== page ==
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Tuesday, December 15, 2020

F3Stage Streaming Review: Shoshana Bean spreads soulful holiday cheer in Sing Your Hallelujah

Film Flam Flummox

While the entirety of the entertainment industry has been hit hard by the pandemic, no sector has perhaps been more adversely affected than those who primarily work in live theater.  But, to adapt the overused adage, the show must somehow go on, and Broadway fan favorite and recording artist Shoshana Bean and a few of her fellow performers return to the stage--no less than that at the legendary Apollo Theater in Harlem--to deliver some much-needed end-of-2020 cheer to audiences around the globe by doing what they do best in the joyous holiday season concert Sing Your Hallelujah.

In many ways, Sing Your Hallelujah is a throwback to one of those music star-centered Christmas season specials that would pop up on network television with greater frequency in years past, and that's definitely a compliment.  It goes without saying that Bean's powerhouse pipes are up to the daunting task of filling every corner of a cavernous, virtually empty Apollo with whatever is on the musical docket, from rafter-raisers such as "O Holy Night" to more intimate tunes like "Mary Did You Know" and the original title song.  Also as in those yuletides of yesteryear, the headliner is joined on a few numbers by other singers: fellow Broadway veterans Gavin Creel, Shayna Steele, and Bean's former Waitress co-star Jeremy Jordan; and Britain's Got Talent alumna Connie Talbot.  In a welcome move to honor the variety of different talents that grace stages in New York and elsewhere, there are a pair of non-singing guests, Jared Grimes, tap dancer extraordinaire; and actor Daniel J. Watts, who performs a spoken word piece. But regardless of how special the guest, and how much each does, indeed, shine, perhaps even more than her spectacular voice, Bean's welcoming warmth holds together and drives these 85 minutes.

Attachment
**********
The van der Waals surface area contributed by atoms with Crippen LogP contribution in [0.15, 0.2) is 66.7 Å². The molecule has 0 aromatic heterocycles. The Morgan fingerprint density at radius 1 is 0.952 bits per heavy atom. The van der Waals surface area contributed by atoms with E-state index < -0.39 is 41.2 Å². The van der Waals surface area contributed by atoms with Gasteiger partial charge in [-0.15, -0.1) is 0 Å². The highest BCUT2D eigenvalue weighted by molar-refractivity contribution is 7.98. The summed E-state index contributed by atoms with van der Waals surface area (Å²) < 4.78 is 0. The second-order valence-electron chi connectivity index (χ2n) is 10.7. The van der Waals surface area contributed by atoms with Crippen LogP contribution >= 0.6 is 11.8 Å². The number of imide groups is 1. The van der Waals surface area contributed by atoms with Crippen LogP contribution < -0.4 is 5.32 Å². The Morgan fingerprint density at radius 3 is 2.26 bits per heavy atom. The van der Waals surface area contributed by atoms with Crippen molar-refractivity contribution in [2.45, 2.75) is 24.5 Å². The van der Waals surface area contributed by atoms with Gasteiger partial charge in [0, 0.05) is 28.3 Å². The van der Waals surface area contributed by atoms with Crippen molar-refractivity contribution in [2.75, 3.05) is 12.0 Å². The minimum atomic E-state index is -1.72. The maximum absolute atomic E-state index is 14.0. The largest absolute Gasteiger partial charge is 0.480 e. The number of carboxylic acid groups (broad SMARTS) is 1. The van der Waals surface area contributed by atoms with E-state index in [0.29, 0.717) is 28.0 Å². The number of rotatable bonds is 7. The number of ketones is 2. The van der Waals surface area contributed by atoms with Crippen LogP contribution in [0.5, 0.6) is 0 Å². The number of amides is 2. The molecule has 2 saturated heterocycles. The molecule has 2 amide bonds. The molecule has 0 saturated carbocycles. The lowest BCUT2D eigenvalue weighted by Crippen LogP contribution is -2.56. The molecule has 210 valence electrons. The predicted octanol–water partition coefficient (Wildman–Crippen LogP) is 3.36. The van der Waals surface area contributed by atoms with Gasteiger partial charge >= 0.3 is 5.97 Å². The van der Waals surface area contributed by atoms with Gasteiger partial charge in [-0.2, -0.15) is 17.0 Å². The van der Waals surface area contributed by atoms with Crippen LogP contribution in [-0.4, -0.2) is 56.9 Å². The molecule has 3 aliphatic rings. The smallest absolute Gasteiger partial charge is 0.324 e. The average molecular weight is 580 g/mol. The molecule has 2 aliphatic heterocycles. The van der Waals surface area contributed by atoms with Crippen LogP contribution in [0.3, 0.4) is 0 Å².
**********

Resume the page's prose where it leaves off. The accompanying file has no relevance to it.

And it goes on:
Director Amy Segal does not fill all of that run time with performance, including a fair amount of behind-the-scenes footage of Bean and her creative team planning and assembling the show.  While that may be a common indulgence in specials such as this, what is hardly common is the unique period in time in which everyone has been living since March. Thus, Sing Your Hallelujah is lent an added weight and dimension as a document of this most precarious moment in all live performers' lives, particularly as the current state limbo has no clear end in immediate sight.  If this runs counter to the more intentionally timeless feel of the on-stage concert footage, it provides a valuable insight into not only Bean's personal attitude and story during the pandemic, but into the general quandaries of any performer right now: not just the practical question of how, but also the most existential one of should, one go forward and give something back to the world right now by doing what they know and love the best.

Obviously, Bean decided to go forward, and in so doing she and Segal have not only made a film that achieves its obvious goals of celebrating all live performing artists and creating and spreading joy and love at the end of a most tumultuous year, but also a much deserved celebration of those far too unsung behind-the-scenes artisans and technicians without whom all the productions and experiences we enjoy and cherish would have never been possible. Perhaps even more than Bean and the wealth of talent that takes the stage, that is for whom you will want to sing your hallelujah by the end of this beautiful, beautifully mounted show.

Shoshana Bean's Sing Your Hallelujah is now streaming on demand through Saturday, January 2, at

(Special thanks to The Press Room)

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